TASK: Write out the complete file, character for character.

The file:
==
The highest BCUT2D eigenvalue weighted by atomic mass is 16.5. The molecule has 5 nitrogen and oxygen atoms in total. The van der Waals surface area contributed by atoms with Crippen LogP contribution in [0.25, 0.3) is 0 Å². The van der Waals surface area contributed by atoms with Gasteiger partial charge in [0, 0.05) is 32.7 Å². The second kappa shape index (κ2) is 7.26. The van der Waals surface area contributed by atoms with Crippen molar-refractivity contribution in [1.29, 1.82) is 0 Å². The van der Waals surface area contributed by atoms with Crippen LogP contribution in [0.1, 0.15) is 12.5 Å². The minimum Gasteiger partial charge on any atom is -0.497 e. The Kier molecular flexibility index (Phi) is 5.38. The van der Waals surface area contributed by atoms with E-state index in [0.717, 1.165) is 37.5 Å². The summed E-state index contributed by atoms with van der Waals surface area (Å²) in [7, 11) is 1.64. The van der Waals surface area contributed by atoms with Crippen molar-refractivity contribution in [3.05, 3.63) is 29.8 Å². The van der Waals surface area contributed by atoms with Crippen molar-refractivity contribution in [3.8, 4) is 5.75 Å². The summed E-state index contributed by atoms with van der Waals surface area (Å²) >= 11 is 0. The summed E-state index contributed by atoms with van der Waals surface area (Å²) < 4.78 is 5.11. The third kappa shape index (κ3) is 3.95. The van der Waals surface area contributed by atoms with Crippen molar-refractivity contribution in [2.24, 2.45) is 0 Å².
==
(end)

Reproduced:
The highest BCUT2D eigenvalue weighted by atomic mass is 16.5. The molecule has 5 nitrogen and oxygen atoms in total. The van der Waals surface area contributed by atoms with Crippen LogP contribution in [0.25, 0.3) is 0 Å². The van der Waals surface area contributed by atoms with Gasteiger partial charge in [0, 0.05) is 32.7 Å². The second kappa shape index (κ2) is 7.26. The van der Waals surface area contributed by atoms with Crippen molar-refractivity contribution in [1.29, 1.82) is 0 Å². The van der Waals surface area contributed by atoms with Crippen LogP contribution in [0.1, 0.15) is 12.5 Å². The minimum Gasteiger partial charge on any atom is -0.497 e. The Kier molecular flexibility index (Phi) is 5.38. The van der Waals surface area contributed by atoms with E-state index in [0.717, 1.165) is 37.5 Å². The summed E-state index contributed by atoms with van der Waals surface area (Å²) in [7, 11) is 1.64. The van der Waals surface area contributed by atoms with Crippen molar-refractivity contribution in [3.05, 3.63) is 29.8 Å². The van der Waals surface area contributed by atoms with Crippen molar-refractivity contribution in [3.8, 4) is 5.75 Å². The summed E-state index contributed by atoms with van der Waals surface area (Å²) >= 11 is 0. The summed E-state index contributed by atoms with van der Waals surface area (Å²) < 4.78 is 5.11. The third kappa shape index (κ3) is 3.95. The van der Waals surface area contributed by atoms with Crippen molar-refractivity contribution in [2.24, 2.45) is 0 Å².